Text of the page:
• Entrance door stewards to sell programmes, tickets, raffle tickets etc.
  • Adjudicators’ stewards to formally support the BIFF adjudicators;
  • Venue managers to oversee the running of the Festival venues;
  • Clearing up venues etc.

Being part of the Festival is hugely rewarding. It’s a great way not just to support musicians, but to play a positive part in the local community. But, the Festival cannot continue without more people willing to help. At the beginning of December, we have a meeting which will consider the future of the Festival, and your support, in whatever way possible, would be very welcome.

We are always willing to discuss what’s involved, and David (the current LFM Secretary) is always happy to answer questions. If you think you might be able to help us in 2018 and beyond, please do get in touch. All support offered, however big or small, will be very gratefully received.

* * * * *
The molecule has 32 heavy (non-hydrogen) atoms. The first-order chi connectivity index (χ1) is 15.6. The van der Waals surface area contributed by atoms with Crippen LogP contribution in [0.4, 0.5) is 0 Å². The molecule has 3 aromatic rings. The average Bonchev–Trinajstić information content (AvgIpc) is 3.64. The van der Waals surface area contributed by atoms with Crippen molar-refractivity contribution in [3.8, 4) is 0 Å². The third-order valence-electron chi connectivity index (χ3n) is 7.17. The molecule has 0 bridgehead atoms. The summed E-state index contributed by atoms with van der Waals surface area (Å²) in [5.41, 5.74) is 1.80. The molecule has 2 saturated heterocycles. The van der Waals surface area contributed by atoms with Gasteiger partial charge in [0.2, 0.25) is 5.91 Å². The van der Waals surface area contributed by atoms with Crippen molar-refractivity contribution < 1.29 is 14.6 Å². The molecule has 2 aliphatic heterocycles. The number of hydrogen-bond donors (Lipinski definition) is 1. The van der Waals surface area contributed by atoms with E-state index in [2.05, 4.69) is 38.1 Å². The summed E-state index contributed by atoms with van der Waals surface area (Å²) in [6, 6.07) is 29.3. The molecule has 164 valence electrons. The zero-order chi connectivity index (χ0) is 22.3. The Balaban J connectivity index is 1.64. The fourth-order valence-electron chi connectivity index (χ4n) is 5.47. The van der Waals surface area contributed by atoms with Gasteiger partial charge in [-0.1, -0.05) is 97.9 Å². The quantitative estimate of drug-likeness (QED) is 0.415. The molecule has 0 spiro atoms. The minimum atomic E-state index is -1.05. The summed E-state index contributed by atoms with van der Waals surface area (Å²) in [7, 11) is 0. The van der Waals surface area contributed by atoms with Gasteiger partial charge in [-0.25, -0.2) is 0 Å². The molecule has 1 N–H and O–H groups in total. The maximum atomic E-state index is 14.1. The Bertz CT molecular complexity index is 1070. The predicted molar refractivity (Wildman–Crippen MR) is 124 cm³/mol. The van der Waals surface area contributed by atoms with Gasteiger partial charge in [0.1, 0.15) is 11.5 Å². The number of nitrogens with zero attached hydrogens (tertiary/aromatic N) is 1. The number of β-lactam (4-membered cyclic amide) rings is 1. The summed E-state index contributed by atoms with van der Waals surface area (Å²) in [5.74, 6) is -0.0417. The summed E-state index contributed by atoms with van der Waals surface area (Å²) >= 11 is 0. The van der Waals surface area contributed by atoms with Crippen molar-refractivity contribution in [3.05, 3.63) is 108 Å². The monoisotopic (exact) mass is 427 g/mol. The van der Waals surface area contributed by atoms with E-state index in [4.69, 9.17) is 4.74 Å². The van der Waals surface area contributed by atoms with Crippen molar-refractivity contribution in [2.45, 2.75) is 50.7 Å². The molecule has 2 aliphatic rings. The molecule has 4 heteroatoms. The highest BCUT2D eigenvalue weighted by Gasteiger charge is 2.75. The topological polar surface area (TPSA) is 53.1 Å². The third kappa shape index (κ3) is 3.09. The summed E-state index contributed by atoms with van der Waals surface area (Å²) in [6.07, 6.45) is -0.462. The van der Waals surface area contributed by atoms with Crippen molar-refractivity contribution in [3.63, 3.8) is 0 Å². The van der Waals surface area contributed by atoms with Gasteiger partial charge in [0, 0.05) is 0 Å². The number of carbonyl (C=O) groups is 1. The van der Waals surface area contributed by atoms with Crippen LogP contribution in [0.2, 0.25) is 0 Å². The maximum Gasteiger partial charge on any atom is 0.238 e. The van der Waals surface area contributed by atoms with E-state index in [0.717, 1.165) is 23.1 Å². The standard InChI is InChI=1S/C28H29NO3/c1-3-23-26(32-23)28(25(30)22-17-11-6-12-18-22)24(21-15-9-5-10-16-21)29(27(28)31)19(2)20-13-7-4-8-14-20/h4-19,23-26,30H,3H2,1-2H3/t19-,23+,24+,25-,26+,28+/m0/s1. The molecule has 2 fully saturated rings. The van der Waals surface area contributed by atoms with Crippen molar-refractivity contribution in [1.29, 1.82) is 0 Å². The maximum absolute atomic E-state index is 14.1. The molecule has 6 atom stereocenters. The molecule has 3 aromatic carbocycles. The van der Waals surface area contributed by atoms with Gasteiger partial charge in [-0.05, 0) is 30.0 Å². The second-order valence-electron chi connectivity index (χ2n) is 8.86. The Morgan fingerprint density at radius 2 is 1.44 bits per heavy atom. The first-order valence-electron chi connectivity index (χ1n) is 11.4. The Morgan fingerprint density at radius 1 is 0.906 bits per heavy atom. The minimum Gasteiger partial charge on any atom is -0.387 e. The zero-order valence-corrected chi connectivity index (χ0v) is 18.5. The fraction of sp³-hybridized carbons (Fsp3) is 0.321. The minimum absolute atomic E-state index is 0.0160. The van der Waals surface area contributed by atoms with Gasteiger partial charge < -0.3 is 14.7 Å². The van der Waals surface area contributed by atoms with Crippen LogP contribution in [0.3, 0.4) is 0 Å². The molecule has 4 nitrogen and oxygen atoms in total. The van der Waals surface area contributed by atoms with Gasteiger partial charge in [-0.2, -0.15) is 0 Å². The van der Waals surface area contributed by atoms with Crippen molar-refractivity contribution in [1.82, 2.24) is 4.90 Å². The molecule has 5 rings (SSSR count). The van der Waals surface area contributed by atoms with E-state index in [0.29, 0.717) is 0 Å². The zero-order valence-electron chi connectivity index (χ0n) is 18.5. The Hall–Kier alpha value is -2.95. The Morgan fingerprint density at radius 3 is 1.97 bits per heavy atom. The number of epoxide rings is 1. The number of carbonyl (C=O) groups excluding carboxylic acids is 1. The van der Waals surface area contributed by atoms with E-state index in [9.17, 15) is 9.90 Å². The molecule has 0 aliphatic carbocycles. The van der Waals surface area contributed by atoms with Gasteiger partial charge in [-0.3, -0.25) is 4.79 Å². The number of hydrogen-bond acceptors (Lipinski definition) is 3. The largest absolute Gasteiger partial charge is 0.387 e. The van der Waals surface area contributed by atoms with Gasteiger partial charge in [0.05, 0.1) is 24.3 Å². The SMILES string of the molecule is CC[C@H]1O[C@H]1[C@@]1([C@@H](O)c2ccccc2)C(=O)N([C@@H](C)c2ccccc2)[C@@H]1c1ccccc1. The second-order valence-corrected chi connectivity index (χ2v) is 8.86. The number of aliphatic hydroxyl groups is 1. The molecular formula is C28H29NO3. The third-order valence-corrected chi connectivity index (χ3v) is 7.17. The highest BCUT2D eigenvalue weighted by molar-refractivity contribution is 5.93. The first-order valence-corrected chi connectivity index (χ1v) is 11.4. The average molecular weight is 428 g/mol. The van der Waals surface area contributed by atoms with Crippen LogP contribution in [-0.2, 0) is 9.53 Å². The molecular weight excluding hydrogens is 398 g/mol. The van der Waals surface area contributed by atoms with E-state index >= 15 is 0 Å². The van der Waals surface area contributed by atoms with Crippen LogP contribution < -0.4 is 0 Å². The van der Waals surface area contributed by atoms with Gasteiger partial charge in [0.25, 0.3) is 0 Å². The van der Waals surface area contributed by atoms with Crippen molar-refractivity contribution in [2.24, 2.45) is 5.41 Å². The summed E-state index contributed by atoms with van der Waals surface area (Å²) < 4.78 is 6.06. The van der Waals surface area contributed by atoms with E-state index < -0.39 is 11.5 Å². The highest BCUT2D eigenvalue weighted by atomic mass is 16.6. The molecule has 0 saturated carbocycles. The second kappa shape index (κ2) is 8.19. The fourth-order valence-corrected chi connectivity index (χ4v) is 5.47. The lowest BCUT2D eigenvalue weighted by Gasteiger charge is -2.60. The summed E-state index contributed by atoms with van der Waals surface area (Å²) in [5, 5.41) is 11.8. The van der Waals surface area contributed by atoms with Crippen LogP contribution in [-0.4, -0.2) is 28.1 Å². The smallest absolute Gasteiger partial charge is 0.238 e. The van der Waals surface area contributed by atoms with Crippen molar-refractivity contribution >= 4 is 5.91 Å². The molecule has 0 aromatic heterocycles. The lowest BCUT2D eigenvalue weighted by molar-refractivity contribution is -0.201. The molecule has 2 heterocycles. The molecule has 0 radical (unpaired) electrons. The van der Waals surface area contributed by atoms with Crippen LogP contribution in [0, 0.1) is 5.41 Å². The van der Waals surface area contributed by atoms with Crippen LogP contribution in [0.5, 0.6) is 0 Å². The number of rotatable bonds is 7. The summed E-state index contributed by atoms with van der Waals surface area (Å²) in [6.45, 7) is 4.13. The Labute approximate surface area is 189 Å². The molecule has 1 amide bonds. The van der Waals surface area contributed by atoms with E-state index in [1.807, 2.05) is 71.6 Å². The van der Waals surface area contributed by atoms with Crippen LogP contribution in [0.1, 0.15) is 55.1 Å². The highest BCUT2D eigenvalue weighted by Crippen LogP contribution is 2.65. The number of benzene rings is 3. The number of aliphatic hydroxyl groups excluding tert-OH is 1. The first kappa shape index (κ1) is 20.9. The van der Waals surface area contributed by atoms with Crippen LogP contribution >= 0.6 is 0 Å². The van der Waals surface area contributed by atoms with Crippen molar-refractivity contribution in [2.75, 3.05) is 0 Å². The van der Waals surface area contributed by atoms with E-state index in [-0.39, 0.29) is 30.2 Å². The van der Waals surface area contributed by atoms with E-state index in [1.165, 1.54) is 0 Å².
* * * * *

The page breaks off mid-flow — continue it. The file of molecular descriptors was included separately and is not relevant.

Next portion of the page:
Please do follow the Festival on Facebook and Twitter too!

October 2017 New Discoveries

The Novello Guide to Sight-Singing (Ralph Allowed and Timothy Teague)

I was initially a bit reluctant to purchase this book because to me, £20 for a relatively small book seems a lot. I was, however, pleasantly surprised. Firstly, let’s be clear, for the money, you’re not only getting the book, but also access to the eBook version, video demonstrations and the SoundCheck app. The purchase is, therefore, extremely good value.